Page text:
By taking ownership of your responsibilities, starting with the smallest and most immediate one (your room), you learn to be accountable towards your actions and start to gradually expand the capacity to accomplish other bigger and more important tasks. Your actions will start to take on a positive charge and spiral you upwards in life.
A likely conversation will go something like this.
“I need to clean up my room. Well, now that my room is clean, I might as well do the other chores that I’ve been putting off. Hmm, that wasn’t so difficult after all, maybe I should stop procrastinating and start working on my schoolwork. Wow, I got so much done today already! I can probably squeeze in some extra time for a quick workout.”
One thing will lead to another and before you know it, not only are you taking good care of yourself but you now have the excess capacity to help your friends, your family, your colleagues and those in your community.
Unfortunately, most people are not like that. They blame their shortcomings on their circumstances. They blame their failures on other people. This is because people don’t enjoy being their own critic. It hurts their ego. They don’t like to admit that they are wrong even though deep down they feel weak and ashamed of their lack of accountability.
Rule 6 urges you to reflect on your actions and realise the opportunities for self-improvement that are laying right before you that most people choose to ignore.
Successful people exercise extraordinary ownership over their work. Everything is their fault. Not their parents, not the government, not the economy. So, do what you can that is within your control and stop blaming the world.
“Don’t blame capitalism, the radical left, or the iniquity of your enemies. Don’t reorganize the state until you have ordered your own experience. Have some humility. If you cannot bring peace to your household, how dare you try to rule a city?”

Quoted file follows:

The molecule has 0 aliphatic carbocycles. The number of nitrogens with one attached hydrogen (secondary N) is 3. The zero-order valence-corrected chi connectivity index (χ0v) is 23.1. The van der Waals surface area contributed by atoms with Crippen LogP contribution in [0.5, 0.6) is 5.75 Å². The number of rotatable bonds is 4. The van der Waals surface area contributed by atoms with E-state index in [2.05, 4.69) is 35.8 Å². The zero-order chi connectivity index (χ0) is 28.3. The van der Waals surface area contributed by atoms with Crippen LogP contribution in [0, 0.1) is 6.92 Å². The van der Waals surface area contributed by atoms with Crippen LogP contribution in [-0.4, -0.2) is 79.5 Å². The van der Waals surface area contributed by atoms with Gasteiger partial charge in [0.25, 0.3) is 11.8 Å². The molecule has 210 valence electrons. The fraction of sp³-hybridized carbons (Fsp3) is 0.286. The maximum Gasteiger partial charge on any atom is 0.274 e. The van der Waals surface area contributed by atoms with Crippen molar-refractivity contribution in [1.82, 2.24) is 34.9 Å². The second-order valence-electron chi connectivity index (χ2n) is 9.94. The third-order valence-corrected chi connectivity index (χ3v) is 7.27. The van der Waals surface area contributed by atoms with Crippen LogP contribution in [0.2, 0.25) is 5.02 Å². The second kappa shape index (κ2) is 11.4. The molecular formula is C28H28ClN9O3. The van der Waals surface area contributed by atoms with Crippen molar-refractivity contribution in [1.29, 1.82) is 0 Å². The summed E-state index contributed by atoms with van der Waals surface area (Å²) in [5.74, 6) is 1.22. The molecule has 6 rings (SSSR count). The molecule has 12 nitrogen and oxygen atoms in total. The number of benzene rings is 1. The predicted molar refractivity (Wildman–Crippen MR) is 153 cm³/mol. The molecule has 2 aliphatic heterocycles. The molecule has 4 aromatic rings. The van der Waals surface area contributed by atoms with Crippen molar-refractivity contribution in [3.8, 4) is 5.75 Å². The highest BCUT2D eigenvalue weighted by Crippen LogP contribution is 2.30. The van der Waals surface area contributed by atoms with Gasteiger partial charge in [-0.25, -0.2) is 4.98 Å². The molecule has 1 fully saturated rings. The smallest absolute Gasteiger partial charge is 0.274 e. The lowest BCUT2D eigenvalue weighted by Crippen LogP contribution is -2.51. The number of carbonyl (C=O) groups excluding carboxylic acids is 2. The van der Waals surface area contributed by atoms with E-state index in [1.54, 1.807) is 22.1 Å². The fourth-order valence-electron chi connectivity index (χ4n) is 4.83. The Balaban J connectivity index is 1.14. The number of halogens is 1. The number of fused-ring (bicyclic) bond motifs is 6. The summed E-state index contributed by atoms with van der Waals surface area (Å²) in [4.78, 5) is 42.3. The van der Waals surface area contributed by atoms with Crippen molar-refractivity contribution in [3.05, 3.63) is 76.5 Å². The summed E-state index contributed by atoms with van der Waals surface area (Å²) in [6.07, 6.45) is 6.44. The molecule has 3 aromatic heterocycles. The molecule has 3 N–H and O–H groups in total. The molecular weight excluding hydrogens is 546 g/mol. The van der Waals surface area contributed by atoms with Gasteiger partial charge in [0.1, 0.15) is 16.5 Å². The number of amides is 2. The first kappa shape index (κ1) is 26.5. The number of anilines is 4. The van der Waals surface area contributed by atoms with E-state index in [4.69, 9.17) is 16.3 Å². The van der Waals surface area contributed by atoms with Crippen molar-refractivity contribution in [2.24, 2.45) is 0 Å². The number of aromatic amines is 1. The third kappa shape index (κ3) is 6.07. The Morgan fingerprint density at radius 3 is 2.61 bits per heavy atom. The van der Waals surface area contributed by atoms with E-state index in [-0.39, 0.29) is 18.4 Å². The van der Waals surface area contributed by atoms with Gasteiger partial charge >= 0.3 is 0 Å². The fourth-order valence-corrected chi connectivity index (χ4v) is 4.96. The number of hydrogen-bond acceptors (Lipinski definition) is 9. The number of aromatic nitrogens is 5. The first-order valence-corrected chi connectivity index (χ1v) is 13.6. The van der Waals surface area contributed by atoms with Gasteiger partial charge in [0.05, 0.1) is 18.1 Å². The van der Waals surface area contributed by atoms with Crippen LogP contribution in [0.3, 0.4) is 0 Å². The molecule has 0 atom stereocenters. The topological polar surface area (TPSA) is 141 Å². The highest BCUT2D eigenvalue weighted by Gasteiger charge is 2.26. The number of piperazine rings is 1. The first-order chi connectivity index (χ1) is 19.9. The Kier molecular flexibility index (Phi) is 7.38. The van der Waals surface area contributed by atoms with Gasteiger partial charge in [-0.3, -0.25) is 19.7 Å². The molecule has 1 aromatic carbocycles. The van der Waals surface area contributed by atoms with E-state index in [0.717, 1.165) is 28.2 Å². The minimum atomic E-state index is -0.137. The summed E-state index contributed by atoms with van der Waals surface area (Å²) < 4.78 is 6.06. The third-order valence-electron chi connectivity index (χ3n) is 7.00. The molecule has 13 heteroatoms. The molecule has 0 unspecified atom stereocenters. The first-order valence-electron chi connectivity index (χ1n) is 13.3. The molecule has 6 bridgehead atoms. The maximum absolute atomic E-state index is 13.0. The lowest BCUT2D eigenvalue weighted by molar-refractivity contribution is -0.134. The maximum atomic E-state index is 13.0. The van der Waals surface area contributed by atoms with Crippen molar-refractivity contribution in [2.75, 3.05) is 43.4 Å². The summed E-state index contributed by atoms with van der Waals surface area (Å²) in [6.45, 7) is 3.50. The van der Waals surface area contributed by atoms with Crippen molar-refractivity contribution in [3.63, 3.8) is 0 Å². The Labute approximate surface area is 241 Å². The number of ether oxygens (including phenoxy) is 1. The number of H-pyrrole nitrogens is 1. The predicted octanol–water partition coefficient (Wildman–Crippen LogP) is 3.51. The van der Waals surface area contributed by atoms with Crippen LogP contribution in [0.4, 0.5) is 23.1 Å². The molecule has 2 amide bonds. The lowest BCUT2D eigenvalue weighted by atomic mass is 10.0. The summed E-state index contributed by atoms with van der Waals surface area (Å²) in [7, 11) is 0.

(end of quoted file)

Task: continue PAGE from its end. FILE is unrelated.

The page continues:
Rule 7: Pursue what is meaningful (not what is expedient)
You probably remember the feeling you have after a sinful meal of McDonald’s late at night or the feeling after binge-watching Netflix for 4 hours straight even though you have an assignment due the next week.
We all know these things are bad for us but yet we still do it. This is the very definition of expedience, when we choose to engage in activities that are pleasurable in the fleeting moment but are actually unhealthy and detrimental to us.
One of the most defining and significant moments for human beings is when we first discovered the concept of time, when we learned that we could bargain with the future by giving up something of value in the present. We see this occurrence play out across time.
In the past, after killing a large wild animal, humans slowly realised the merit in sharing their hunt with others rather than try to consume the whole animal all at once. This is because it builds a sense of trust and camaraderie within the community so that when others have food in the future, they are more likely to share them with you.
Fast forward to today, a growing trend of immigrant parents fleeing their home countries to an entirely foreign land just so that their children can have a better future.
This idea of delayed gratification forms the basis for rule 7 which is, in essence, reminding us to evaluate our actions across a broader time horizon. To think ahead and to look beyond the present because what we do now will have consequences in the future.
There is opportunity cost attached to everything that we do. When we say yes to something, we are indirectly saying no to others. When you choose to spend an hour playing video games, you are indirectly forfeiting an hour that you could have used to read a book or hang out with your friends.